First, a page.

THE DAY OF THE DEVILS
Rancho Santa Fe
Oct 23, 2007
45 houses burnt to the ground in Rancho Santa Fe, California’s most exclusive suburb, last night and this morning. The rich inhabitants escaped yesterday after a mandatory evacuation order.
My maids Ana Maria and Ana Luisa, who occupy servants’ quarters in Rancho Santa Fe, spent the night with three of their children in my guest bedrooms and downstairs. Their husbands had returned to Mexico to attend to extensive fire damage in Baja California.
California Highway Patrolmen came across an encampment of indocumentados running from the flames in McGonnigle Canyon, crossing an unfinished segment of CA Highway 56, according to radio reports. The group were camping in the billowing smoke on an unopened stretch of the highway. The Mexican workers told the CHP that they had become separated from a group three times their size, who were trying to simultaneously escape the conflagration and avoid detection. They had no idea what had happened to their compas. “It’s the Day of the Devils,” said one man in Spanish.
The biggest and most destructive of all the fires, the Witch Creek fire, after burning 600 homes in Rancho Bernardo, has ramped like a flaming caterpillar into this most exclusive area and is burning down the Del Dios Highway towards Via de la Valle and Del Mar, where some 5000 people spent the night under mandatory evacuation orders at the Del Mar Race Track.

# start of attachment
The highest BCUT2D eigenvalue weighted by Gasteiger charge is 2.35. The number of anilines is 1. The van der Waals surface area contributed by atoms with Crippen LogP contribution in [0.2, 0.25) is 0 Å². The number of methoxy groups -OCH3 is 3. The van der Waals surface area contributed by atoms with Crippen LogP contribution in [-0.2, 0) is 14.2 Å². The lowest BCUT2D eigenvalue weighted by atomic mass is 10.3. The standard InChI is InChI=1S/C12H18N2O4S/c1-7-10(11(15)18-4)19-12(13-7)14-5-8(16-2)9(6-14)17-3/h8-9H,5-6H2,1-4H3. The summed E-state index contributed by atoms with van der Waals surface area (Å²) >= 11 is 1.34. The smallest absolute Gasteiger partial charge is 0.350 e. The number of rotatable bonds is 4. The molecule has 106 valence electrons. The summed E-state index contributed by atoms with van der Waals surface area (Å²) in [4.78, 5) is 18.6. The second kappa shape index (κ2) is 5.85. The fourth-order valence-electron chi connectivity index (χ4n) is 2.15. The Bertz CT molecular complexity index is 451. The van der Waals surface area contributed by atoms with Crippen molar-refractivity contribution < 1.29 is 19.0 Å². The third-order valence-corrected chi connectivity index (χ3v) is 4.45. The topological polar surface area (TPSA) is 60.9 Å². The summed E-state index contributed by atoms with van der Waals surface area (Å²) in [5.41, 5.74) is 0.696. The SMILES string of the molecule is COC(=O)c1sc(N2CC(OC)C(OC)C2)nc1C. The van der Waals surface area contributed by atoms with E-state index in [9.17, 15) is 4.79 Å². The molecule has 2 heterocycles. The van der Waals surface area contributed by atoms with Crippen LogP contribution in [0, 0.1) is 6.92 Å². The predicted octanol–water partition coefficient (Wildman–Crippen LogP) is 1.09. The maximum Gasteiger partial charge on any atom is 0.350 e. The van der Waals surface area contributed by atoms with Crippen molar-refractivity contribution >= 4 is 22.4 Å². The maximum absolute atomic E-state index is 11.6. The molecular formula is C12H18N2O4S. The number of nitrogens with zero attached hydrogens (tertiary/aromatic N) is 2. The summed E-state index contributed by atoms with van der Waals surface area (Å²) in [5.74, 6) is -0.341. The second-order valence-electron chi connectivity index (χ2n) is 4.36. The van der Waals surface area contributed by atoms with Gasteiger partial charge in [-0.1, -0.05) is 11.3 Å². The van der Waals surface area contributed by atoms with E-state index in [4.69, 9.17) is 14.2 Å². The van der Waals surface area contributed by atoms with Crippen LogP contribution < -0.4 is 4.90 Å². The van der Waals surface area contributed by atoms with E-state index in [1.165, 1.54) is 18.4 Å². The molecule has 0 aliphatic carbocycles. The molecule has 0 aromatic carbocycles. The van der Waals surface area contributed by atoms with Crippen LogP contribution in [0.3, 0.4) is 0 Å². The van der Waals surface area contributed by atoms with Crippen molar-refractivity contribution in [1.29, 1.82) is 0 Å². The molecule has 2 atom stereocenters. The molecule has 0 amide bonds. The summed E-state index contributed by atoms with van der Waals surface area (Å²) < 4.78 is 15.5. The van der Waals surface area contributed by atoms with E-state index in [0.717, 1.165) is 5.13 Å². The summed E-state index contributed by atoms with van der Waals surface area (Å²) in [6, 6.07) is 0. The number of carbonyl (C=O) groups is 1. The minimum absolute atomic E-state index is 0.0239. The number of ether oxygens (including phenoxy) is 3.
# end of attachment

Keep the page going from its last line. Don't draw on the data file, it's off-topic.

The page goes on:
My friend Bill Brooks’ 86-year-old mother was told by police to leave her Del Mar home and dutifully reported to the race track. She spent the night in the ash and respiratory danger zone instead of comfortably at home. But she has a very nice place to return to, which the nursing home and hospital patients, evacuated by the thousands, do not. Many sat out all night in the open under the smoke.
The works of man are resisted everywhere by Nature, and most of the destruction until now has taken place in new developments, in suburban cul-de-sacs, once chaparral which used to have natural yearly burn-offs. It is the equivalent of building in hurricane zones.
The flames continue to consume the lavish homes of the extremely rich and flush out the extremely poor who serve them from the ravines and arroyos in which they hide from la migra. “The flames are climbing over the ridges,” says a woman in Elfin Forest, an Encinitas suburb abutting Rancho. “We can see them on three sides. The poor Mexicans are walking along the roads. It’s like a war scene.”
The ashen air makes breathing difficult. The firestorm has a peculiar inevitability as it marches towards the west and the coastline, devouring fantastically expensive real estate, making the unthinkable come true. This has never happened before, not in the history of the state. Natives say it’s because of development, the cause of most ailments in the state. The average cost of the homes destroyed in Rancho Bernardo is over a million dollars,
and in Rancho Santa Fe many times that.
The malevolence of the fire makes one imagine purposeful violence against these places, and the helpless refugees evoke imagery familiar to all from war documentaries, but they’re not being shown on television, because these poor souls are not movie mavens or big shots or anything except desperate human beings with nowhere to go, fearful of the authorities who are helping the rich all around them.
FIRE UPDATE #1:
For those of you following Rebel Girl’s Santiago Fire evacuation saga, as of 10:30 a.m. on Wednesday, she reports that, according to a neighbor who managed to get back in to Modjeska Canyon, her house is still standing, and the sprinklers she and her huz managed to get up on the structure’s roof, are still up there and sprinkling away.
Photo of the burning mountainside in Rancho Bernardo by Genero Molina/LA Times